Supervisor Training – The Safety Guys Weigh In

Supervisor training is becoming a hot topic as companies look for ways to raise productivity and reduce costs.   Last week I had the pleasure of leading a discussion at the  ASSE Bayou Chapter meeting in Thibodaux, Louisiana.

The main question I asked them was this: Based on what you see going on in the field, what should a training program teach your supervisors to help make them effective? Continue reading “Supervisor Training – The Safety Guys Weigh In”

Does Safety Management Get In The Way Of Safety Leadership?

What’s the difference between management and leadership?  MBA classes can debate that to death (believe me, I know first hand).  If you run a safety department, it is something you should be asking yourself.  Two of the biggest trends of the last few years have been the growth of safety management, as in safety management systems and Safety Leadership, as in, “Safety leadership starts at the top.”  A lot of the time, we use the words interchangeably.

But it is important to understand the difference.   Continue reading “Does Safety Management Get In The Way Of Safety Leadership?”

Safety Leadership – What Kind of Leaders Do You Want?

“Safety leadership” is a popular phrase in HSE circles.   A Google search turns up 106 million references for “Safety leadership.”  Nearly three million refer to PowerPoint presentations (heaven help us all!).

Ideally we want every manager and every employee to lead on safety.  But what kind of leadership do we want?  A new study says the tools you use to motivate decide what kind of leaders you get.

Tom Kolditz, who chaired West Point’s Behavioral Science and Leadership Department, writes about a study of 10,000 Army leaders.  The study tracked individuals from their days at the academy on through their careers.

We already know that some people lead because they have an inner motivation.  For example,  they may have an obligation to serve or to help others.   Some people lead for external reasons.  They may want the perks, like more money or recognition.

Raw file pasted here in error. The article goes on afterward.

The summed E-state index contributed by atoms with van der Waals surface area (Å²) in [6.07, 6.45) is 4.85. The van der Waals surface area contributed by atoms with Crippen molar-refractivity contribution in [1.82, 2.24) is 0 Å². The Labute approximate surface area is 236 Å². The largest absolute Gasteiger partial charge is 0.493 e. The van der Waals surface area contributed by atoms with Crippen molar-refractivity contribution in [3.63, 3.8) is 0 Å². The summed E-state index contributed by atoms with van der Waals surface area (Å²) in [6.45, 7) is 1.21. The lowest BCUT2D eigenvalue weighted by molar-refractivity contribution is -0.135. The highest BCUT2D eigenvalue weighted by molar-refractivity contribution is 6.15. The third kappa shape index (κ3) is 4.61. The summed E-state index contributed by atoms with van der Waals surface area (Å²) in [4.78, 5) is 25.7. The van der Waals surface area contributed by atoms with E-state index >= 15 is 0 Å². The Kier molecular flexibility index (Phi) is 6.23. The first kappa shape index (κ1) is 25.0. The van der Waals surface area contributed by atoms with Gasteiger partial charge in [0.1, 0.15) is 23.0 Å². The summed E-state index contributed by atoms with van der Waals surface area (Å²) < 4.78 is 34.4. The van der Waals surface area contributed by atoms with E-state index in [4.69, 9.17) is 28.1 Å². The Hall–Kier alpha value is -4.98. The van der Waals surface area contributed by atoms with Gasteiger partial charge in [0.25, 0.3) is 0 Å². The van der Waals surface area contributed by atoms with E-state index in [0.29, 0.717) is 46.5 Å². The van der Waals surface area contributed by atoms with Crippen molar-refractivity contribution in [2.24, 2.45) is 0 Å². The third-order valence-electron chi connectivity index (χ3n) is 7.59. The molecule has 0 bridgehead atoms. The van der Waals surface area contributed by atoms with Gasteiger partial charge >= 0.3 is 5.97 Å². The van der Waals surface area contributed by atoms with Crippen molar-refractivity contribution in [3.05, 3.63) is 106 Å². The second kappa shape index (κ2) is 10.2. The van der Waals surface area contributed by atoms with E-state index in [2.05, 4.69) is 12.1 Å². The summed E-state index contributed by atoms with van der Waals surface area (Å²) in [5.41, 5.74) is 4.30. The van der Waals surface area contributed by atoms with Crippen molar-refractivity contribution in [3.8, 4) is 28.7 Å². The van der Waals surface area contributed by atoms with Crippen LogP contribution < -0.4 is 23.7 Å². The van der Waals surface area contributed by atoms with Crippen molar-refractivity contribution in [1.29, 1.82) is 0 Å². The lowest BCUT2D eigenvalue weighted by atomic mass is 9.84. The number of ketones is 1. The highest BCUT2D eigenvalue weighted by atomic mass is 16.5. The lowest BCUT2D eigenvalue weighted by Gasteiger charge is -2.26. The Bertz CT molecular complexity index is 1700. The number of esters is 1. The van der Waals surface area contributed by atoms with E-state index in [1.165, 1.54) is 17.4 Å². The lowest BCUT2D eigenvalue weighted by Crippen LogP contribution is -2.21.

The study found that officers who were motivated by internal factors (doing good) were much more effective than leaders who were motivated by external reasons (getting the perks).   That is not all that surprising.     The surprise came when they looked at what happens when you mix internal and external motivations.  You would think those leaders would be the most motivated, because they have more reasons to do well.

However, the study found that leaders who had a mix of motivation were actually less successful than leaders who were purely motivated by internal factors.   They were less effective by about 20 percent.

What does this mean for safety programs?    It would seem to say we need to put our efforts into building internal motivation rather than trying to reward crews for showing leadership.

How do we do that?

  1. Stress cause and effect – uncontrolled hazards lead to incidents.  Controlling hazards prevent incidents.
  2. Help workers understand the positive impact that their safe actions have on protecting themselves and co-workers.
  3. Give them the big picture – Safety contributes to effective operations.
  4. Don”t take short cuts on building leaders.  You can’t communicate the message on safety leadership in one safety meeting or with a couple of emails.
  5. Lead by example.   People pattern themselves on the behavior they see around them.

The bottom line is that leaders are built from the inside out.   You can’t bribe people to work safely.  You can’t threaten them into working safely.   It has to come from within.